13 September 2023

What will the ACT's new drug decriminalisation laws actually mean?

| Lizzie Waymouth
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The ACT’s new drug legislation will come into force on 28 October 2023. Photo: File.

The ACT drug decriminalisation laws come into effect in October.

In recent weeks, the debate over the laws has heated up. While it is unknown what effect the reforms will have on drug use, here’s what the law says.

Penalties for personal possession of small amounts of the most commonly used hard drugs will be reduced in the ACT under the Drugs of Dependence (Personal Use) Amendment Act 2022, making the Territory the first jurisdiction in Australia to decriminalise small quantities of illicit drugs.

From 28 October 2023, a person in the ACT may be issued a ‘simple drug offence notice’ if they are caught in possession of ‘small quantities’ of certain drugs, as specified by the act.

The possession limit for cocaine, amphetamine and ice will be 1.5 grams. The limit for ecstasy will be 1.5 grams or five doses, and there will also be a five-dose limit for LSD. The limit for heroin will be 1 gram.

Only drug possession is decriminalised, which means it is still an offence to supply drugs.

Possession limits of 50 grams of dried cannabis and 150 grams of harvested cannabis will apply.

Under the act, the drugs will be confiscated and the person will be issued a $100 fine or directed to attend an assessment and harm reduction session. This may also result in referral to (voluntary) treatment if appropriate.

In most instances, police will seek to divert or fine an individual, but police will retain the power to arrest an individual. It is still at the discretion of the police which course of action will be undertaken.

However, if the matter proceeds to court, the person will no longer face imprisonment, but rather a maximum $160 fine (one penalty unit), reduced from 50 penalty units and/or two years in prison.

The new legislation also reduces the maximum prison sentence for personal possession of drugs above a small amount.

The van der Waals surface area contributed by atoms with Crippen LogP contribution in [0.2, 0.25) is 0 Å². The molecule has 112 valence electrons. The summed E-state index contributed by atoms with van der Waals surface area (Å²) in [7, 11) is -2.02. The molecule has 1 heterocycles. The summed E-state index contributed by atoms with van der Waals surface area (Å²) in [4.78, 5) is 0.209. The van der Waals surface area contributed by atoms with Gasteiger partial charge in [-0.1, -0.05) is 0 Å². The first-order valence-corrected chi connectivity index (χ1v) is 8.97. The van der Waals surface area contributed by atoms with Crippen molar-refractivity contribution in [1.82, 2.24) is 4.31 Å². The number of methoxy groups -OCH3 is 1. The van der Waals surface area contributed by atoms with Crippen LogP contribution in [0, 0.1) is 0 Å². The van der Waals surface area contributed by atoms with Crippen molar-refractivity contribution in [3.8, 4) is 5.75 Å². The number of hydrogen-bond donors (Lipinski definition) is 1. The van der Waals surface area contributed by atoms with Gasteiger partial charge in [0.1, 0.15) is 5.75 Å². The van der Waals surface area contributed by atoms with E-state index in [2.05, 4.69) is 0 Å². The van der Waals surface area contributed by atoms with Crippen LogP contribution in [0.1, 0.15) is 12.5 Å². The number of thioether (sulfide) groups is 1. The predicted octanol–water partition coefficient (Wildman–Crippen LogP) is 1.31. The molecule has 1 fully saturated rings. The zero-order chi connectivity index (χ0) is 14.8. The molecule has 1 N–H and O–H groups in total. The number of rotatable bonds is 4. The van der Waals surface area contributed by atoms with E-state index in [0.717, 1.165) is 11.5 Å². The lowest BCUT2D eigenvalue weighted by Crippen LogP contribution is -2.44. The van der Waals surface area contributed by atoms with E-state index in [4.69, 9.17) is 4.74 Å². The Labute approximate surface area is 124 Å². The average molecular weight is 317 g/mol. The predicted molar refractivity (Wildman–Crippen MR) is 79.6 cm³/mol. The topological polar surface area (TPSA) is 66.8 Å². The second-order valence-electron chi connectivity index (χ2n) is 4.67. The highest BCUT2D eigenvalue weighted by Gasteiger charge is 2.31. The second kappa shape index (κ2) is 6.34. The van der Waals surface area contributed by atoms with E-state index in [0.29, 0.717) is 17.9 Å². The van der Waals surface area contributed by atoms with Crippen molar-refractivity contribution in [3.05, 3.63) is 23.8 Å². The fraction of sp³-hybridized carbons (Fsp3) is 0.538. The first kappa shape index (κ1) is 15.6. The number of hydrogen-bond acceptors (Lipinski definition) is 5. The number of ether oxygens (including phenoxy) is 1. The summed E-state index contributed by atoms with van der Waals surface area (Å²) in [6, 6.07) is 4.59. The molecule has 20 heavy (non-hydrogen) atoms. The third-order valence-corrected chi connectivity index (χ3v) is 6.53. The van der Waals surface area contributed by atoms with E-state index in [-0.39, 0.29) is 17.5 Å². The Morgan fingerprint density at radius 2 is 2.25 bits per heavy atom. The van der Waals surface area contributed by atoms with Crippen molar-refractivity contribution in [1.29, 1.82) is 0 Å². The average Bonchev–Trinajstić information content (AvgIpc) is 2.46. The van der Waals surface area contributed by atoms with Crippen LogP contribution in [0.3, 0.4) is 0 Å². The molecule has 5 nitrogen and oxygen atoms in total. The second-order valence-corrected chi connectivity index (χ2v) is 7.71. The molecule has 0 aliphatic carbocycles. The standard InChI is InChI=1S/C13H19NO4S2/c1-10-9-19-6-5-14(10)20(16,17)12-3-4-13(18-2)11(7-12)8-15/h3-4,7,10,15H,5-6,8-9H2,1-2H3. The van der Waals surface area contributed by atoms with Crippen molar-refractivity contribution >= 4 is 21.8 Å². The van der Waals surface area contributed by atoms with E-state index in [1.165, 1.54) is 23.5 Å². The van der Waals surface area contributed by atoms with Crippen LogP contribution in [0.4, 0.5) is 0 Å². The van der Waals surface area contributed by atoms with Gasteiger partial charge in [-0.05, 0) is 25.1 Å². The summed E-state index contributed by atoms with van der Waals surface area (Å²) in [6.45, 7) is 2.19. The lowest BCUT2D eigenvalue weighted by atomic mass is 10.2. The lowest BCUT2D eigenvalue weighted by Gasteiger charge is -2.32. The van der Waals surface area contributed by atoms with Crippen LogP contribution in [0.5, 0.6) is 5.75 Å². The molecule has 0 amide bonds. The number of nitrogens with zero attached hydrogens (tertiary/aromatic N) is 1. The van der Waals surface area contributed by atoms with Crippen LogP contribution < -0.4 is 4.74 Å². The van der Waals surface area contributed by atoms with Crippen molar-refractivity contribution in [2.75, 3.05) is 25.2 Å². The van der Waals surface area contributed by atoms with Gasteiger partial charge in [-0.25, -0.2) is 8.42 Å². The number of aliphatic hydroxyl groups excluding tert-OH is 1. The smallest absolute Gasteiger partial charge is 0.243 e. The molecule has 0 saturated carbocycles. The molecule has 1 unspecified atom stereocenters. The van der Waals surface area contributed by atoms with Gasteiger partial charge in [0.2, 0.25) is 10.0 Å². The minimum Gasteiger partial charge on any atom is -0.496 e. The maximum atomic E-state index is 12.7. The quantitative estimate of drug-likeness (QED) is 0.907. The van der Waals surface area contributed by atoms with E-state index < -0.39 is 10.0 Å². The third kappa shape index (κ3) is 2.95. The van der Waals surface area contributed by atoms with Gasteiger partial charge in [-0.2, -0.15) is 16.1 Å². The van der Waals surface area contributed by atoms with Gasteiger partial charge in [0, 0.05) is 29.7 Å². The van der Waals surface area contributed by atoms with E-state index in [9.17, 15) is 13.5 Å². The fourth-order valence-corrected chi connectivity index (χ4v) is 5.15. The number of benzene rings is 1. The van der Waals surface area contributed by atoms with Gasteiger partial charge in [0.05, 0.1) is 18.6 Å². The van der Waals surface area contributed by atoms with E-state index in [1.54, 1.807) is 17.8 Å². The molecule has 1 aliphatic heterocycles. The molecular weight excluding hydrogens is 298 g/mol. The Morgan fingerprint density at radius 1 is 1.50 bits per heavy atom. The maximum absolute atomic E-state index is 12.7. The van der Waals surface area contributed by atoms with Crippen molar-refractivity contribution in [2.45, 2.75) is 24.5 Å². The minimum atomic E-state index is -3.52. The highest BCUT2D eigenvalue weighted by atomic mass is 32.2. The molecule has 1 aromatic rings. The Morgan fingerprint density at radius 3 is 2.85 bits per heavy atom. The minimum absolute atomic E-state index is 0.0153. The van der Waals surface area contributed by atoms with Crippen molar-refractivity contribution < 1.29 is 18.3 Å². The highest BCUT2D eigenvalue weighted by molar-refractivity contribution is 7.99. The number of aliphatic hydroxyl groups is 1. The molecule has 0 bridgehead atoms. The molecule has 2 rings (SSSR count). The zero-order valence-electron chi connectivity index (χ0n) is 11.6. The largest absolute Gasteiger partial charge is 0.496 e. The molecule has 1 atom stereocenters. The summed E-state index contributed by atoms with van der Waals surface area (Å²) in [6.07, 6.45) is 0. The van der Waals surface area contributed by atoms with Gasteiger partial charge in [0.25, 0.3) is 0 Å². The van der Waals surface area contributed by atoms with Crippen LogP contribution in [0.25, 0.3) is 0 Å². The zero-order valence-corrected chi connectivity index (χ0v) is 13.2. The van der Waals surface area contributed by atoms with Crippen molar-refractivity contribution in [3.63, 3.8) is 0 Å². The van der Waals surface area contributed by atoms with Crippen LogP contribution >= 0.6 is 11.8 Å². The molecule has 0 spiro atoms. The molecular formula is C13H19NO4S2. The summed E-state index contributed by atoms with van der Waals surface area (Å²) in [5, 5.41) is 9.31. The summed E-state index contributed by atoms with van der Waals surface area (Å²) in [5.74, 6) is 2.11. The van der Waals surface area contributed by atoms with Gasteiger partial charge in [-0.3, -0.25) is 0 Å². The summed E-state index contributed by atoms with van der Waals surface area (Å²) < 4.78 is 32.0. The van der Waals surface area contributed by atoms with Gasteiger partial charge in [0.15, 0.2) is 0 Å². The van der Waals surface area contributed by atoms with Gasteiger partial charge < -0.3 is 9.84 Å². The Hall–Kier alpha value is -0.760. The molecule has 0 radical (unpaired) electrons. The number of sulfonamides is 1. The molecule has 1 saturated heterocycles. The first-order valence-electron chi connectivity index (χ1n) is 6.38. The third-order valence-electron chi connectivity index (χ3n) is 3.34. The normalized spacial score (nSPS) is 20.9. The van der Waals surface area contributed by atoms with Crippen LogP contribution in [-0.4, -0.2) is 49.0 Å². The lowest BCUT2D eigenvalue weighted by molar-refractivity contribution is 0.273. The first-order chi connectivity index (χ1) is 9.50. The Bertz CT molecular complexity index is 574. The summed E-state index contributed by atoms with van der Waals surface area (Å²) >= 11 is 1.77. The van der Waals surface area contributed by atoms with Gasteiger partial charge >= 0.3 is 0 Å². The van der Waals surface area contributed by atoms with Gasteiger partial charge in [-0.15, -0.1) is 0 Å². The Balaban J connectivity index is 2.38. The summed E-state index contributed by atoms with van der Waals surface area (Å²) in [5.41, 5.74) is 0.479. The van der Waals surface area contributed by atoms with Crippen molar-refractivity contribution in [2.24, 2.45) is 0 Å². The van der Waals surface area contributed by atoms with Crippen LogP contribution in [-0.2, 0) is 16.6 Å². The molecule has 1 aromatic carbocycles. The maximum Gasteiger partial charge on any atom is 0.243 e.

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Chris Gough, executive director of the Canberra Alliance for Harm Minimisation and Advocacy (CAHMA), said there is still “some confusion in the community about what the laws are”.

“We’re helping ACT Health and the ACT Government to do some of that communication,” he said, adding that CAHMA will be rolling out a communication campaign around this topic.

Mr Gough acknowledged it’s “quite a tricky law” as the possession limits the government is using don’t follow the drug trafficking threshold that distinguishes between ‘users’ and ‘traffickers’. Instead, it uses a new ‘small quantities’ amount.

He said it’s important people stay informed and learn about the changes before they come into effect.

“People need to be aware that the changes don’t start until 28 October and make sure they check on the ACT Health website.”

Mr Gough said people also need to be aware that the police can still decide to charge someone caught possessing illicit drugs.

“What the community needs to be aware of, unlike what the media is saying, is police discretion is still involved.

“Police can decide to charge you with possession or they can decide to give you a simple drug notice.”

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Mr Gough explained that the new law follows the same path as the ACT’s decriminalisation of cannabis, which first started in 1992.

The Drugs of Dependence (Amendment) Act 1992 created the ‘simple cannabis offence’ for possession of amounts under 25 grams, much the same as the simple drug offence notice coming into effect in October.

“The simple drug offence notice is very well trodden,” he said. “We did it in 1992. Now we’ve decided society is comfortable to go to the next step.”

Mr Gough said he has no reason to believe the laws will cause a rise in drug use. Rather, the decriminalisation of drugs has been shown to help break down the stigma and shame associated with drug use, which encourages people to seek help.

He pointed out that since the possession of small amounts of cannabis was decriminalised in the ACT in 2020, there has been a fourfold increase in people coming to CAHMA to talk about cannabis use – not because more people are using it, but because more people feel safer to talk about it.

Mr Gough said CAHMA is preparing to expand its services to ensure it can support more people looking to treat substance addiction, including expanding its clinic rooms and community centre to add more consultation rooms.

For more information, visit the ACT Health website.

Original Article published by Lizzie Waymouth on Riotact.

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